The computer 902 is operable to communicate with any wireless devices or entities operatively disposed in wireless communication, e.g., a printer, scanner, desktop and/or portable computer, portable data assistant, communications satellite, any piece of equipment or location associated with a wirelessly detectable tag (e.g., a kiosk, news stand, restroom), and telephone. This includes at least Wi-Fi and Bluetooth™ wireless technologies. Thus, the communication can be a predefined structure as with a conventional network or simply an ad hoc communication between at least two devices.
Wi-Fi, or Wireless Fidelity, allows connection to the Internet from home, in a hotel room, or at work, without wires. Wi-Fi is a wireless technology similar to that used in a cell phone that enables such devices, e.g., computers, to send and receive data indoors and out; anywhere within the range of a base station. Wi-Fi networks use radio technologies called IEEE 802.11(a, b, g, etc.) to provide secure, reliable, fast wireless connectivity. A Wi-Fi network can be used to connect computers to each other, to the Internet, and to wired networks (which use IEEE 802.3 or Ethernet). Wi-Fi networks operate in the unlicensed 2.4 and 5 GHz radio bands, at an 11 Mbps (802.11a) or 54 Mbps (802.11b) data rate, for example, or with products that contain both bands (dual band), so the networks can provide real-world performance similar to the basic 10BaseT wired Ethernet networks used in many offices.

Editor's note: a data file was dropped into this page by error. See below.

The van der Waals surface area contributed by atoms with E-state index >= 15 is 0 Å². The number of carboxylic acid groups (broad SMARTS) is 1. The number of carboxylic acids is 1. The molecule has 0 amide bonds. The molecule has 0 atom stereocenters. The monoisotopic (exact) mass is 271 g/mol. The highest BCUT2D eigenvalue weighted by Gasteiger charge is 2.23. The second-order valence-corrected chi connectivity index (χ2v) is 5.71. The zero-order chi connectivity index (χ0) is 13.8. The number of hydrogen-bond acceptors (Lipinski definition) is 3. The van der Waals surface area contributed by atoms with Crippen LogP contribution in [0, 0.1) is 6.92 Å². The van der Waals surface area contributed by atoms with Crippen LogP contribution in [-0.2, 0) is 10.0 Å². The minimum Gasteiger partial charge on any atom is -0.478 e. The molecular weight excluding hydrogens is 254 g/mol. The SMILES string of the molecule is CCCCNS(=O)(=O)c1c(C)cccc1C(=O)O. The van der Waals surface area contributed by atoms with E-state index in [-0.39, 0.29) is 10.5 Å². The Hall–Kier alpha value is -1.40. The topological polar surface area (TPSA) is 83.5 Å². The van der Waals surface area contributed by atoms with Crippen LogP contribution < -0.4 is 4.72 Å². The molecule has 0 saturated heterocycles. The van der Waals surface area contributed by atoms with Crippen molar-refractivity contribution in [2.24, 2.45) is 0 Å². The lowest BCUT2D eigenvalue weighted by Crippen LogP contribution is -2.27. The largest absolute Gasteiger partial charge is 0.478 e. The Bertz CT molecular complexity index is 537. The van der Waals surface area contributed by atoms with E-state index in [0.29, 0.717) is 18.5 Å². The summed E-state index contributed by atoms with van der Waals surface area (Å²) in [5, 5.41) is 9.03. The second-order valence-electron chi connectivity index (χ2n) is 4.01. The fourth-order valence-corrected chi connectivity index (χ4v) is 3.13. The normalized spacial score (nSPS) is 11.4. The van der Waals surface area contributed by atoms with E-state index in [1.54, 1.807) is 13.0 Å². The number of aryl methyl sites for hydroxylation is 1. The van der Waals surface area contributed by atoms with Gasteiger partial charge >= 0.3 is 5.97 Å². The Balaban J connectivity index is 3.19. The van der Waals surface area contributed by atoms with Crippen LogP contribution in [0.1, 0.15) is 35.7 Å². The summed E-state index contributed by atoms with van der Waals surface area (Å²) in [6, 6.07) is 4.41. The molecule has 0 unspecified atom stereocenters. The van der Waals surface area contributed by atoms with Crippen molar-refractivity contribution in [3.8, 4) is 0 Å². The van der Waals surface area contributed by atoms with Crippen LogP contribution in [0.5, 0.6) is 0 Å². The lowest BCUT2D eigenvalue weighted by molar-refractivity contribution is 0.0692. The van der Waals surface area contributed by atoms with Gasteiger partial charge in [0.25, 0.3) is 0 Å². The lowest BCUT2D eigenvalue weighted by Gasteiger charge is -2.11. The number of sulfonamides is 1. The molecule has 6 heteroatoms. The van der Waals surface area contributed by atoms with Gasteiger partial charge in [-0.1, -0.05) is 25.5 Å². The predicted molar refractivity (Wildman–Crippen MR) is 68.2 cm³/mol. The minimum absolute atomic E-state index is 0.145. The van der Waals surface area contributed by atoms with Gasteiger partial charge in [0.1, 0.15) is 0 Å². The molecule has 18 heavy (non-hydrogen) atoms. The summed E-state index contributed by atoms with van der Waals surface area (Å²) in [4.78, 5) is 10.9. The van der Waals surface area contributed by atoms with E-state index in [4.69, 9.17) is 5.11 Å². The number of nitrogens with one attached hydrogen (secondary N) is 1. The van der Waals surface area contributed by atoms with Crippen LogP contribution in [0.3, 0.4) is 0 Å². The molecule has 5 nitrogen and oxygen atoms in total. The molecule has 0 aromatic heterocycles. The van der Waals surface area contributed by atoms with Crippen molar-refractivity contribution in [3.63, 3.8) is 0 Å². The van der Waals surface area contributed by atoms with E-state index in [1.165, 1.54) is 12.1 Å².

Referring now to
The system 1000 also includes one or more servers 1004. The servers 1004 can also be hardware and/or software (e.g., threads, processes, computing devices). The servers 1004 can house threads to perform transformations by employing the various embodiments, for example. One possible communication between a client 1002 and a server 1004 can be in the form of a data packet adapted to be transmitted between two or more computer processes. The data packet may include a cookie and/or associated contextual information, for example. The system 1000 includes a communication framework 1006 (e.g., a global communication network such as the Internet) that can be employed to facilitate communications between the client(s) 1002 and the server(s) 1004.